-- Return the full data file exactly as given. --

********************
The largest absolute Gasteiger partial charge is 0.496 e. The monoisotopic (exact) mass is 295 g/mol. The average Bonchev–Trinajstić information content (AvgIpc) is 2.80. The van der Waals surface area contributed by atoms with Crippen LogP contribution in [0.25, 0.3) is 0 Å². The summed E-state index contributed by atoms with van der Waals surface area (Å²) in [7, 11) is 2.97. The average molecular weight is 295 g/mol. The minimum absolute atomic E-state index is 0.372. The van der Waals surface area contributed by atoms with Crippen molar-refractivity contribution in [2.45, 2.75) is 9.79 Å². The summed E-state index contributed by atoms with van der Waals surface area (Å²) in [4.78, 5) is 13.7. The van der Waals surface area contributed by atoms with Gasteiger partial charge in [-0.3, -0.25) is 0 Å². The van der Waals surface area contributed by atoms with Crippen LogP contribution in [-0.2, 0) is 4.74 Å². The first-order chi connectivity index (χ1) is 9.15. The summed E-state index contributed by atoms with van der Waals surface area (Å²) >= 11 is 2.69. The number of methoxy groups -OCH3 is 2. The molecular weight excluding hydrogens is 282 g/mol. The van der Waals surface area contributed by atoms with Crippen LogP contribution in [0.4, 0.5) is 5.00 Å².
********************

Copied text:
The largest absolute Gasteiger partial charge is 0.496 e. The monoisotopic (exact) mass is 295 g/mol. The average Bonchev–Trinajstić information content (AvgIpc) is 2.80. The van der Waals surface area contributed by atoms with Crippen LogP contribution in [0.25, 0.3) is 0 Å². The summed E-state index contributed by atoms with van der Waals surface area (Å²) in [7, 11) is 2.97. The average molecular weight is 295 g/mol. The minimum absolute atomic E-state index is 0.372. The van der Waals surface area contributed by atoms with Crippen molar-refractivity contribution in [2.45, 2.75) is 9.79 Å². The summed E-state index contributed by atoms with van der Waals surface area (Å²) in [4.78, 5) is 13.7. The van der Waals surface area contributed by atoms with Gasteiger partial charge in [-0.3, -0.25) is 0 Å². The van der Waals surface area contributed by atoms with Crippen LogP contribution in [-0.2, 0) is 4.74 Å². The first-order chi connectivity index (χ1) is 9.15. The summed E-state index contributed by atoms with van der Waals surface area (Å²) >= 11 is 2.69. The number of methoxy groups -OCH3 is 2. The molecular weight excluding hydrogens is 282 g/mol. The van der Waals surface area contributed by atoms with Crippen LogP contribution in [0.4, 0.5) is 5.00 Å².